Any bad blood between Metallica and their fans following the 2000 Napster debacle seems to have dissipated. Released last Thursday (ahead of schedule to beat bootleggers/conjure hype), St. Anger, the band's first album of new, original material in six years, sold 418,000 copies, according to SoundScan, to debut at Number One.
The album's figure is a bit low by the band's standards, but considering that it represents a half-week of sales, it holds up to Metallica's past releases, only 6,000 copies fewer than their last release, 1998's covers record Garage Inc. And while Anger's sales pale in comparison to the band's Nineties' crossover prime -- 1991's Metallica sold 598,000 and 1996's Load moved 680,000 units -- it does suggest that years of band loyalty towards fans (the Napster mess notwithstanding) have earned Metallica a core constituency that shows little sign of erosion.
Had Anger been kept caged until its original release date, Jewel would have been this week's chart-topper. Her new electronic-minded 0304 sold 143,000 copies, which was good enough for Number Two. Amid slumping album sales, the figure actually marks a rare increase for the singer-songwriter; her last record This Way sold 140,000 copies at Number Nine two years ago.
Other top debuts included Train and Sugar Ray, but both bands will need to start rolling out hit singles for My Private Nation and In the Pursuit of Leisure to match their previous sales successes. The former is off to a better start selling 87,000 copies at Number Six, while the latter, a soundtrack for a summer that hasn't started yet, jumped in at Number Twenty-nine with sales of 32,000. Lonestar's Greatest Hits and John Mellencamp's Trouble No More also posted Top Fifty debuts, at Number Seven (80,000 copies sold) and Number Thirty-one (32,000) respectively.
Worthy of note on the DIY front is Gillian Welch's Soul Journey, which sold 10,000 copies at Number 107, issued on Welch's own Acony label, besting first-week figures by albums with major-label muscle, including Dave Gahan's Paper Monsters (Number 127, 8,000 copies sold) and the Eels Shootenanny! (Number 145, 7,500).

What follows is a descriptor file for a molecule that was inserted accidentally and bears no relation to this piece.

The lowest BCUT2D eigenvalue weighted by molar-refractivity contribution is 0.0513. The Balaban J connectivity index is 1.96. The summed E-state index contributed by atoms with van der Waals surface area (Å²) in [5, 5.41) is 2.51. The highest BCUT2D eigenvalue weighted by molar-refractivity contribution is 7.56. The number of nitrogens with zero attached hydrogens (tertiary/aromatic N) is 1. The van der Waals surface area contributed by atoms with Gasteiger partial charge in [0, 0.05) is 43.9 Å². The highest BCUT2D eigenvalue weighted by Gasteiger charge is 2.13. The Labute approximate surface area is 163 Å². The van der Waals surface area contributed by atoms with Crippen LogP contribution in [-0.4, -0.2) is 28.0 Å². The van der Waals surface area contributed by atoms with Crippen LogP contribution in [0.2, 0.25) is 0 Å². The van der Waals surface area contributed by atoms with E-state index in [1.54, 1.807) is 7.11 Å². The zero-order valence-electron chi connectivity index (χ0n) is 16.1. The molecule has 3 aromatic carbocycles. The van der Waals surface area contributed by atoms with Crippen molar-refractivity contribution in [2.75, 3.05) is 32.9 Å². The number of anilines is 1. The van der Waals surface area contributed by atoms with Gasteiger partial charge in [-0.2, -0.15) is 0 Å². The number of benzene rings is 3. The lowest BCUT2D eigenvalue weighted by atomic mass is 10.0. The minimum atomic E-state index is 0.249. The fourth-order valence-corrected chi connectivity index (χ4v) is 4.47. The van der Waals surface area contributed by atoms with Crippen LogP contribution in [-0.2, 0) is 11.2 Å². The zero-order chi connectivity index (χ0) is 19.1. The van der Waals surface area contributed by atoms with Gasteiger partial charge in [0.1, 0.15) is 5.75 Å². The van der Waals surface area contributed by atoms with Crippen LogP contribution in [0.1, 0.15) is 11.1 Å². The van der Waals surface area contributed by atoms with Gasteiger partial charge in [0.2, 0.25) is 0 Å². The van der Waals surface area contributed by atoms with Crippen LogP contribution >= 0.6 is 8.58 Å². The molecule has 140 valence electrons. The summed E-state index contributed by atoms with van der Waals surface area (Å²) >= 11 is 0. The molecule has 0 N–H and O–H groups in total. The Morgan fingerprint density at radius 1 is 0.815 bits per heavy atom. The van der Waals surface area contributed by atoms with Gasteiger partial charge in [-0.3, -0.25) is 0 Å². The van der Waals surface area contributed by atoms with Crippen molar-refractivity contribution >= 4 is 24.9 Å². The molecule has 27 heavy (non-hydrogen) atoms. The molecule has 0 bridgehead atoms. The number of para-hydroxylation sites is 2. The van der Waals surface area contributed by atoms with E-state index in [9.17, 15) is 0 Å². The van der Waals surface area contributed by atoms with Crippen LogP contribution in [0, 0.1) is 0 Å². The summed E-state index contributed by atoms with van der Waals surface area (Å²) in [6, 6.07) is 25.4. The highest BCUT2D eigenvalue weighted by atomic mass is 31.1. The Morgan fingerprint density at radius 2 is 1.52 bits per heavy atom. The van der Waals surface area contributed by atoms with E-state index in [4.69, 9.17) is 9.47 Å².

A rash of new albums make their way into record stores this week, several with shots at a Number One. Radiohead's Hail to the Thief looks like the best bet. The band's last album, 2001's Amnesiac sold 231,000 copies in its first week, and the band and album are receiving the usual reams of press. Steely Dan's Everything Must Go and Luther Vandross' Dance With My Father could also make a move for the top. The former earned a first-week tally of 141,000 copies with 2000's Two Against Nature, and the latter sold 135,000 week one copies of his self-titled album two years ago; a recent stroke and coma might also prompt fans to make a trip out for his latest. And St. Anger, with its first full week in stores, should also register another week of six-figure sales.
This week's Top Ten: Metallica's St. Anger; Jewel's 0304; 50 Cent's Get Rich or Die Tryin'; Evanescence's Fallen; the 2 Fast 2 Furious soundtrack; Train's My Private Nation; Lonestar's Greatest Hits; the Lizzie McGuire Movie soundtrack; Led Zeppelin's How the West Was Won; and Kelly Clarkson's Thankful.
To read the new issue of Rolling Stone online, plus the entire RS archive: Click Here
MUSIC 9 Classic Devo Videos
OLYMPICS 18 Epic Opening Ceremonies